Deer are Victoria’s cane toad. It is a pest species that is way out of control and poised to take over the nation – and pigs, goats and horses are not far behind.
The Andrews Government has just released a draft Victorian Deer Management Strategy. While the draft clearly outlines the many problems deer are causing in Victoria, it fails to identify workable solutions. The draft strategy seems to be largely aimed at protecting recreational hunting – however, that experience is not remotely threatened, unlike the many important habitats being trampled and chomped by deer. (Read our media release and submission.)
In the lead up to the state election, all political parties must publicly commit to a policy for a significant reduction in feral animals and to reduce the impacts an exploding population of feral deer, horses, goats and pigs are having on habitats and communities in Victoria.
Send your message today calling for a commitment to stopping the havoc that hooved animals cause to Victoria’s natural environment and communities.
Dear Jaala Pulford, Lily D’Ambrosio, Nick Wakeling and Peter Walsh,
In the lead up to the state election, I request that you publicly commit to a policy for a significant reduction in feral animals in Victoria to reduce the impacts an exploding populations of deer, horses, goats and pigs are having on native habitats and communities in Victoria.
In recent years deer numbers have increased dramatically, with around one million deer of half a dozen different breeds now rampant across the state. They are seriously affecting Victoria’s finest natural areas including the Grampians, Wilsons Promontory and the Murray River’s shores, from the high country to rainforest gullies. Deer are now invading farms and communities in great numbers, even reaching Melbourne’s outer suburbs, and increasingly affecting road safety.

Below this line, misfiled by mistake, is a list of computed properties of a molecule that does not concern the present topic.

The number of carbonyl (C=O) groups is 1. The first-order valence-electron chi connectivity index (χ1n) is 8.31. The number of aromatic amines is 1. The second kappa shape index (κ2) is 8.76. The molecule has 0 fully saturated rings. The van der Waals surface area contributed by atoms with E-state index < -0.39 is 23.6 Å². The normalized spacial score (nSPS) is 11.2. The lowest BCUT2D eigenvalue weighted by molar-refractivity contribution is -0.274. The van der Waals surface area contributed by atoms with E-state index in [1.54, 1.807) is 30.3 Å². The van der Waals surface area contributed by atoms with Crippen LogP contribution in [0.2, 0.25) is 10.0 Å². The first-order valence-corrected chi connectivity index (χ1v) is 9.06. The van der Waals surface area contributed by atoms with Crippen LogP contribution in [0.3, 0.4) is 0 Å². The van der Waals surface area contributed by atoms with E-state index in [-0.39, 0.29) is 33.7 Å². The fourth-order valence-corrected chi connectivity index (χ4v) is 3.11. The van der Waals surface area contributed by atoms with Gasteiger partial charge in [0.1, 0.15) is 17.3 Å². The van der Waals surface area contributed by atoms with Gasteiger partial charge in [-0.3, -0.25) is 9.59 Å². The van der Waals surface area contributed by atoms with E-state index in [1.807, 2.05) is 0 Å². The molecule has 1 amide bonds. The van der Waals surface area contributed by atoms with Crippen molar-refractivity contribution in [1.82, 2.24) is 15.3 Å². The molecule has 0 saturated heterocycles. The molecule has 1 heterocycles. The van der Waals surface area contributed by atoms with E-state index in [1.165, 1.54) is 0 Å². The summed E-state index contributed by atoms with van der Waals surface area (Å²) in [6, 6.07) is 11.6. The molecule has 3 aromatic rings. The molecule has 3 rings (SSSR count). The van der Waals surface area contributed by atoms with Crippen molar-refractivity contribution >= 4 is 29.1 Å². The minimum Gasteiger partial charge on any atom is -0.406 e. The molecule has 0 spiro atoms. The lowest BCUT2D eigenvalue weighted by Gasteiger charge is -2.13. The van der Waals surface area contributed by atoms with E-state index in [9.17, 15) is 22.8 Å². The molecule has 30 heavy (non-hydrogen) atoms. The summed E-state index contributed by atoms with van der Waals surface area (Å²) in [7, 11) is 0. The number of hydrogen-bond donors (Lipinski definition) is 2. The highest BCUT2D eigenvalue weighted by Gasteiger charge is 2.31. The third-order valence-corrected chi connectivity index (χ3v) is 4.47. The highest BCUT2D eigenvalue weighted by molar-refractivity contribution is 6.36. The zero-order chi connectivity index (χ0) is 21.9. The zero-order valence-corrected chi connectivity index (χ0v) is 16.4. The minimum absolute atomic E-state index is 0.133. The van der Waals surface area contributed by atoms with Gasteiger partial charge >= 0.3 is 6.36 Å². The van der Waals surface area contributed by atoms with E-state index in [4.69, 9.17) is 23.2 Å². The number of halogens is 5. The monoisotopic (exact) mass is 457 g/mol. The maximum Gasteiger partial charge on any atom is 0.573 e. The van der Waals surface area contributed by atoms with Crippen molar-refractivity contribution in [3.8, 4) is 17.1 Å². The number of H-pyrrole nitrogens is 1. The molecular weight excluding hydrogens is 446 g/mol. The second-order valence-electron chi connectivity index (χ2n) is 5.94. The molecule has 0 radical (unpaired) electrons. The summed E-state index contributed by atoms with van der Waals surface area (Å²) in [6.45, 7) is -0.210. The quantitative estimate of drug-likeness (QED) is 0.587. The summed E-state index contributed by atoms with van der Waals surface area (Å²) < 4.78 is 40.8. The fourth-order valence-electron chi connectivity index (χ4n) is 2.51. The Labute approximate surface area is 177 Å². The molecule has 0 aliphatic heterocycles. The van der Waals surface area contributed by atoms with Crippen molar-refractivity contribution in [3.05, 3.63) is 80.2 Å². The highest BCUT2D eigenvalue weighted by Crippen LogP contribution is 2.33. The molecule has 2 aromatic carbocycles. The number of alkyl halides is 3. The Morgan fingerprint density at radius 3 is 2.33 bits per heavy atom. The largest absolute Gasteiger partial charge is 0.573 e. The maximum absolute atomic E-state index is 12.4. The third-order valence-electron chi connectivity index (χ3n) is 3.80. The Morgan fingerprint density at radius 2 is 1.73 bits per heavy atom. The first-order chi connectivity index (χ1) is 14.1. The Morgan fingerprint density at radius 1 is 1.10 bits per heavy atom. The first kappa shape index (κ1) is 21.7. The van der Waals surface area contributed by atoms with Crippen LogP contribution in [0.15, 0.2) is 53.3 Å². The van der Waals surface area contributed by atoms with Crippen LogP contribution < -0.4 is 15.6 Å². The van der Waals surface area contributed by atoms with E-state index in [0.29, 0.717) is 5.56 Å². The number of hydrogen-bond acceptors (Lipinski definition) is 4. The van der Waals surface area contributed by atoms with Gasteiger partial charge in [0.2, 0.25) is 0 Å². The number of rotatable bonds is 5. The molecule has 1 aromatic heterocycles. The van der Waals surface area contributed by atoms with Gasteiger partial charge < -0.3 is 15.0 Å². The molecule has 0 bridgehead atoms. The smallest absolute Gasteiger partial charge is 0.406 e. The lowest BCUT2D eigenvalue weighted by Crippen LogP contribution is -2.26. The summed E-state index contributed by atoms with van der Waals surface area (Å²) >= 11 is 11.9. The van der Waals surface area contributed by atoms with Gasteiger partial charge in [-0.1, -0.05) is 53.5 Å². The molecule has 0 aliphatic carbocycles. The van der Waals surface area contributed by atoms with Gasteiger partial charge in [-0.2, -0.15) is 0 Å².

It is unlikely that Victoria will ever be deer free. Recreational hunting can contribute to the control solution, but will never solve the problem. We need a ramped-up range of control methods applied strategically across all land tenures.
That will involve a fair dinkum strategy with a significant contribution from professional pest controllers, as well as the introduction of a targeted deliverable bait for deer, and research into possible biological controls. The current legislation protecting deer as a game species has far outlived its use-by-date.
Please commit to stopping the havoc that hooved animals cause to Victoria’s habitats and communities.
A good policy commitment should:
- Continue to resource feral horse control in our national parks.
- Require a clear assessment of the distribution, spread and costs to the community of six different species of deer, goats and pigs in Victoria.
- Ramp up investment and capacity building in the professional pest control sector, including for aerial shooting.
- Resource research into alternative control methods such as appropriate baits, genetic and/or biological controls.
- Alter both the Wildlife Act and the Catchment and Land Protection (CALP) Act to recognise all deer as pest species.
- Streamline the approvals and permits for land managers with legislated obligations to protect biodiversity so, they are automatically able to control deer on land they manage.
These animals are generally as much trouble to farmers and rural communities, as they are to the integrity of our parks and reserves.
Any delay in allocating an effective investment in pest animal control simply exacerbates the impacts, and leaves future governments and land managers with a far more costly burden.